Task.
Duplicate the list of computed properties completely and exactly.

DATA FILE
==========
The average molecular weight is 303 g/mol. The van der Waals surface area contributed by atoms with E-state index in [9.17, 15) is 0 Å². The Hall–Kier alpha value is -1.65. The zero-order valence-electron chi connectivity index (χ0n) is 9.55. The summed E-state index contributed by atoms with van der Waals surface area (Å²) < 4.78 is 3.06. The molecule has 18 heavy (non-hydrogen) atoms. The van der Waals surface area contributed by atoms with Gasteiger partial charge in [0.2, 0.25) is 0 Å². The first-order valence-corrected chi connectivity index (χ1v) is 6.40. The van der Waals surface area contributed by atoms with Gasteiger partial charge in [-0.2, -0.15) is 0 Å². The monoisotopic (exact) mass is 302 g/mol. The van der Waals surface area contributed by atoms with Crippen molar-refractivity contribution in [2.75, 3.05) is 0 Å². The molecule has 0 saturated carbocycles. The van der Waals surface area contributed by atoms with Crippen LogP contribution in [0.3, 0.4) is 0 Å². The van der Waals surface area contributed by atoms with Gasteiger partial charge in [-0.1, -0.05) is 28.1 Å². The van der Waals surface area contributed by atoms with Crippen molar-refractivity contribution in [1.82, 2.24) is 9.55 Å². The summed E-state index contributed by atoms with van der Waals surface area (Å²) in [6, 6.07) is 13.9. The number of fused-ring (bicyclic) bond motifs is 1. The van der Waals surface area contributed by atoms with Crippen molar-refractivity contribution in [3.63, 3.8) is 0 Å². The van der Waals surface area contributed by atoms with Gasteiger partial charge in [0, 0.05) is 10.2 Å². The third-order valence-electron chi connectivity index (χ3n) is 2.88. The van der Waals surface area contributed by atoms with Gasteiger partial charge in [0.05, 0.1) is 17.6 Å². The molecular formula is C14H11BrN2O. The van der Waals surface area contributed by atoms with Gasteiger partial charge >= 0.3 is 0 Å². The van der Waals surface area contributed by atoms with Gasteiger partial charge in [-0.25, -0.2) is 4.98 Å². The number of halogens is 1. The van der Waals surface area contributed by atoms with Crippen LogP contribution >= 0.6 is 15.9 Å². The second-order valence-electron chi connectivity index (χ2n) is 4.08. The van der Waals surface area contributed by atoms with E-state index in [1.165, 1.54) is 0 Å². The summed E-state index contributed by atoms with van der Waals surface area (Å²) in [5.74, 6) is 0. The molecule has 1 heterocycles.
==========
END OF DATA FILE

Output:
The average molecular weight is 303 g/mol. The van der Waals surface area contributed by atoms with E-state index in [9.17, 15) is 0 Å². The Hall–Kier alpha value is -1.65. The zero-order valence-electron chi connectivity index (χ0n) is 9.55. The summed E-state index contributed by atoms with van der Waals surface area (Å²) < 4.78 is 3.06. The molecule has 18 heavy (non-hydrogen) atoms. The van der Waals surface area contributed by atoms with Gasteiger partial charge in [0.2, 0.25) is 0 Å². The first-order valence-corrected chi connectivity index (χ1v) is 6.40. The van der Waals surface area contributed by atoms with Gasteiger partial charge in [-0.2, -0.15) is 0 Å². The monoisotopic (exact) mass is 302 g/mol. The van der Waals surface area contributed by atoms with Crippen molar-refractivity contribution in [2.75, 3.05) is 0 Å². The molecule has 0 saturated carbocycles. The van der Waals surface area contributed by atoms with Crippen LogP contribution in [0.3, 0.4) is 0 Å². The van der Waals surface area contributed by atoms with Gasteiger partial charge in [-0.1, -0.05) is 28.1 Å². The van der Waals surface area contributed by atoms with Crippen molar-refractivity contribution in [1.82, 2.24) is 9.55 Å². The summed E-state index contributed by atoms with van der Waals surface area (Å²) in [6, 6.07) is 13.9. The number of fused-ring (bicyclic) bond motifs is 1. The van der Waals surface area contributed by atoms with Crippen molar-refractivity contribution in [3.63, 3.8) is 0 Å². The van der Waals surface area contributed by atoms with Gasteiger partial charge in [0, 0.05) is 10.2 Å². The third-order valence-electron chi connectivity index (χ3n) is 2.88. The van der Waals surface area contributed by atoms with Gasteiger partial charge in [0.05, 0.1) is 17.6 Å². The molecular formula is C14H11BrN2O. The van der Waals surface area contributed by atoms with Gasteiger partial charge >= 0.3 is 0 Å². The van der Waals surface area contributed by atoms with Gasteiger partial charge in [-0.25, -0.2) is 4.98 Å². The number of halogens is 1. The van der Waals surface area contributed by atoms with Crippen LogP contribution >= 0.6 is 15.9 Å². The second-order valence-electron chi connectivity index (χ2n) is 4.08. The van der Waals surface area contributed by atoms with E-state index in [1.165, 1.54) is 0 Å². The summed E-state index contributed by atoms with van der Waals surface area (Å²) in [5.74, 6) is 0. The molecule has 1 heterocycles.